Dr. Thomas Lane Butts: Think Before You Hit

Several years ago one of my colleagues in the ministry told a story in a sermon that has haunted me ever since I read it Let's see if it will haunt you.

There was a little boy in Shreveport, Louisiana, who was causing all kinds of problems at the First United Methodist Church. He lived in one of the run-down neighborhoods nearby. He was always getting into cars in the parking lot or managing to slip into the church late at night. But no one could catch him, though they had a pretty good idea who he was and what he looked like.

One evening, Dr. D. L. Dykes, who was the senior minister at the time, happened to be walking in one of the darkened halls. This little fella came scampering around the corner just at that very moment and ran right into Dr. Dykes' arms. He tried and tried to wriggle loose, but Dr. Dykes held onto him tightly and wouldn't let him go. Finally, the little fella gave up. He was only eight years old and he had no clothes on except an old pair of faded jeans - no shirt, no shoes, no socks.

Dr. Dykes decided to take the boy back to his home - not to the police station, not to the juvenile authorities, but back to the child's home a block or two away. When they pulled up out front of the house, the boy's father was sitting in a rocking chair on the front porch. When he saw D. L. and his son walking up to the house, he bounded out of his chair and came running right at the two of them. And when he got there, the father swung at the little fella and slapped him across the ear. Then the father yelled at his son and said, "What in the blankety-blank have you done now?" Out of breath, he turned to Dr. Dykes and said, "I'm sorry, mister, for whatever he's done. I've tried everything. I don't know what on earth to do with that boy. I try to beat some sense into him every night, but it don't seem to do no good!"

The story reminded me of the practices of the discipline of children I occasionally saw in the rural culture in which I grew up in south Alabama during the 1930's. I remember hearing some parents brag about how much and how often they ‘whipped' their children as if this were an indication of their godly duty in proper parenting. I remember children who sometimes came to school with bruises and red stripes on their arms and legs. I remember their humiliation. I remember how some of them took this as a license to be violent to other children; and some of them took the beatings as a confirmation of their lack of worth as persons and never got over it in adulthood. A child could be whipped for having been whipped by the teacher at school - without any inquiry as to how and why it happened. I've seen children whipped for ‘disputing' their parent or even a non-related adult. There was a laundry list of offenses for which a child was likely to be whipped. I am not talking "spanked" here, I am talking about "whipped" with some instrument other than the hand.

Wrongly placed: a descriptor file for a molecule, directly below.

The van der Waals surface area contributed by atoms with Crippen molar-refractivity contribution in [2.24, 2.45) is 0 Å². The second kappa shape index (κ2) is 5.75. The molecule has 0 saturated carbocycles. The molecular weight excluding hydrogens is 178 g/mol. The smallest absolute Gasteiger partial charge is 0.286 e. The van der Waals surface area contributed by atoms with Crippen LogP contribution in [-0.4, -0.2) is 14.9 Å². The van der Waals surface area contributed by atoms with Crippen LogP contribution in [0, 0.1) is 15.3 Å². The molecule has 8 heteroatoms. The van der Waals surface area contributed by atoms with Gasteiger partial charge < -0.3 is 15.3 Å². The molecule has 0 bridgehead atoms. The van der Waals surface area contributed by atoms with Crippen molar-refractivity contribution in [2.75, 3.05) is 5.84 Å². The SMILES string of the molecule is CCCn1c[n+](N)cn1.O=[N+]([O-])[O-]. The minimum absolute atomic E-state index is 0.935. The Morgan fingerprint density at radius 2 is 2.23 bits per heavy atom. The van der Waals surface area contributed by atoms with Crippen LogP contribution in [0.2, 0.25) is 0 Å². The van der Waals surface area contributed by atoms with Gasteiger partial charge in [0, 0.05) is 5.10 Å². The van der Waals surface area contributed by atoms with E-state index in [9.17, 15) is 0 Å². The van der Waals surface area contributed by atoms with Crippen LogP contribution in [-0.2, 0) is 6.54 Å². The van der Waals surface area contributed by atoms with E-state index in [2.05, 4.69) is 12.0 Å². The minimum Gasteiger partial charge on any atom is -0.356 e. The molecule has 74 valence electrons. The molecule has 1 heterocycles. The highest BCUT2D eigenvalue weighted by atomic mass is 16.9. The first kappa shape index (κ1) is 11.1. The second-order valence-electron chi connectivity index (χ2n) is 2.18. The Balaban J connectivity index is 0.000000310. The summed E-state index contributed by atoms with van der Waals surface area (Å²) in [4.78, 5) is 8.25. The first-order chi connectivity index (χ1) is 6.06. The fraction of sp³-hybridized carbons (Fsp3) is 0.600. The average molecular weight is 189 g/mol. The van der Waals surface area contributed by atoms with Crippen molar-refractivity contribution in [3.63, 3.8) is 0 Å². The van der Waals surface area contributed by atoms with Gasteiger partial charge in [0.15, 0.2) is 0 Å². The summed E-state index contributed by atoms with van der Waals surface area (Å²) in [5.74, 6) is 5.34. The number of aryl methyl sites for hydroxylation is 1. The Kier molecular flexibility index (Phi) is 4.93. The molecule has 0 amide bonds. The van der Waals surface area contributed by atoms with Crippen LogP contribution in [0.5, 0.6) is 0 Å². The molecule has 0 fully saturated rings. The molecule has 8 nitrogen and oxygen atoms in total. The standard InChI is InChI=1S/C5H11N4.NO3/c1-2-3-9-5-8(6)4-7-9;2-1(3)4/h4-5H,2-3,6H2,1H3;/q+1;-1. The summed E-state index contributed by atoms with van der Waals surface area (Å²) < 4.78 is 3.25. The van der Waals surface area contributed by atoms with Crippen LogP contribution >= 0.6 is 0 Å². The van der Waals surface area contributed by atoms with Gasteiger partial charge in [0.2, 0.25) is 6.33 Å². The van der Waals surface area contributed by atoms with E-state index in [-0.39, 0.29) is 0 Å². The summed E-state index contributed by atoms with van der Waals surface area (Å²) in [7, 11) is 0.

Oh, I took a few pretty good licks myself for a variety of infractions. I have no perceptible emotional scars for the experience, but I doubt I was any better for it. I sometimes hear old-timers (my age) longing for the good old days when whippings were the standard remedy for almost any infraction. I hear some brag about having been whipped by their parents. I usually write this off to a poor memory about the efficacy of the experience or poor judgment about the usefulness of violence to prevent violence and produce civil behavior. Violence in family life tends to produce one of two results: more violence or hang-dog humiliation which crushes the spirit. There are exceptions, to be sure, but not many.

As an observer of human behavior, I resonated with a quote I recently read which is attributed to Jane Nelson. She said: "Where did we ever get the crazy idea that in order to make children do better, first we have to make them feel worse? Think of the last time you felt humiliated or treated unfairly. Did you feel like cooperating or doing better?"

Now, before you decide that I am an ‘ecclesiastical Dr. Spock' who, in my dotage, has lost touch with present-day realities, let me readily acknowledge that there are some people, young and old, whose psychopathic patterns of behavior are not amenable to correction by loving-kindness and gentle persuasion. There are people who, at least in the short term, will respond only to raw power. Thank God for law enforcement people, judges and social workers who can differentiate between those who can and will respond to conventional help and those who, for the protection of society, must be treated by incarceration and some species of force.

I am aware of the extent to which a problem child can try one's patience. But the use of violence with children is like trying to put out a fire with gasoline. Striking a child should be the last resort. It can very easily becomes a form of domestic violence, when generated by anger. And domestic violence has become an increasing problem in our time.

I would not assume, unasked, to suggest how you should rear your children, even though I have become an expert in the field since my children are grown and gone!! But, I feel constrained to suggest that physical and emotional violence is not a good or lasting solution to family problems. It is not just unwise; under some circumstance, it is against the law. In my observation of family life, the use of corporal punishment ultimately turns out to be counter-productive instead of a permanent quick-fix.

When gentle won't work, a child usually needs therapy - not thrashing. Children need love most when they deserve it least. Think about that next time a child provokes you. When angered by the misbehavior of a child, it is a good practice to take a deep breath and remember who the adult is in the situation.